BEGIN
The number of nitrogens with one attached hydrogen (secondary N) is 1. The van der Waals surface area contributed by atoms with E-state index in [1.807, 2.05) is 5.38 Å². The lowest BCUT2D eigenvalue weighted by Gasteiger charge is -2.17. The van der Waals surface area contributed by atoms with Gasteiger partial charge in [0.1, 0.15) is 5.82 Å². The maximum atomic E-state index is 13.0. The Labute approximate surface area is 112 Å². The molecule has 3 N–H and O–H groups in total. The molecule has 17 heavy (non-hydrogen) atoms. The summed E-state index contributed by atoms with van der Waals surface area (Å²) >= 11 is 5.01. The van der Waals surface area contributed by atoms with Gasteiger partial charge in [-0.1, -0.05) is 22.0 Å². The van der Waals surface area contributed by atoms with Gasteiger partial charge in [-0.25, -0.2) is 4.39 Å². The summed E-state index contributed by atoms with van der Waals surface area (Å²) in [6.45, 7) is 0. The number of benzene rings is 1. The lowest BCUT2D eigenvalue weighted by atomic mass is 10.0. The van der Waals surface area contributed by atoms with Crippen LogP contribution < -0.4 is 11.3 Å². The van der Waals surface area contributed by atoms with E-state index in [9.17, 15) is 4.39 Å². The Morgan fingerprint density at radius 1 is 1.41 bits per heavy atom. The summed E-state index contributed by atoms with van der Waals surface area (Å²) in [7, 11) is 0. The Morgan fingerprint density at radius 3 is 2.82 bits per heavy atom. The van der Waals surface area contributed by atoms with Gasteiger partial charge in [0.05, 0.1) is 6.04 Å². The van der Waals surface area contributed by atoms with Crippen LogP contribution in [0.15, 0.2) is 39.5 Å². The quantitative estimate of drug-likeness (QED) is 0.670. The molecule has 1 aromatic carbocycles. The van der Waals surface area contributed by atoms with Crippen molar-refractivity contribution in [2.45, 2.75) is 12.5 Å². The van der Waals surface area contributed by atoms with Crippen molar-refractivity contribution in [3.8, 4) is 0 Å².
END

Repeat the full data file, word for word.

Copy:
The number of nitrogens with one attached hydrogen (secondary N) is 1. The van der Waals surface area contributed by atoms with E-state index in [1.807, 2.05) is 5.38 Å². The lowest BCUT2D eigenvalue weighted by Gasteiger charge is -2.17. The van der Waals surface area contributed by atoms with Gasteiger partial charge in [0.1, 0.15) is 5.82 Å². The maximum atomic E-state index is 13.0. The Labute approximate surface area is 112 Å². The molecule has 3 N–H and O–H groups in total. The molecule has 17 heavy (non-hydrogen) atoms. The summed E-state index contributed by atoms with van der Waals surface area (Å²) >= 11 is 5.01. The van der Waals surface area contributed by atoms with Gasteiger partial charge in [-0.1, -0.05) is 22.0 Å². The van der Waals surface area contributed by atoms with Gasteiger partial charge in [-0.25, -0.2) is 4.39 Å². The summed E-state index contributed by atoms with van der Waals surface area (Å²) in [6.45, 7) is 0. The number of benzene rings is 1. The lowest BCUT2D eigenvalue weighted by atomic mass is 10.0. The van der Waals surface area contributed by atoms with Crippen LogP contribution < -0.4 is 11.3 Å². The van der Waals surface area contributed by atoms with E-state index in [9.17, 15) is 4.39 Å². The Morgan fingerprint density at radius 1 is 1.41 bits per heavy atom. The summed E-state index contributed by atoms with van der Waals surface area (Å²) in [7, 11) is 0. The Morgan fingerprint density at radius 3 is 2.82 bits per heavy atom. The van der Waals surface area contributed by atoms with Gasteiger partial charge in [0.05, 0.1) is 6.04 Å². The van der Waals surface area contributed by atoms with Crippen LogP contribution in [0.15, 0.2) is 39.5 Å². The quantitative estimate of drug-likeness (QED) is 0.670. The molecule has 1 aromatic carbocycles. The van der Waals surface area contributed by atoms with Crippen molar-refractivity contribution in [2.45, 2.75) is 12.5 Å². The van der Waals surface area contributed by atoms with Crippen molar-refractivity contribution in [3.8, 4) is 0 Å².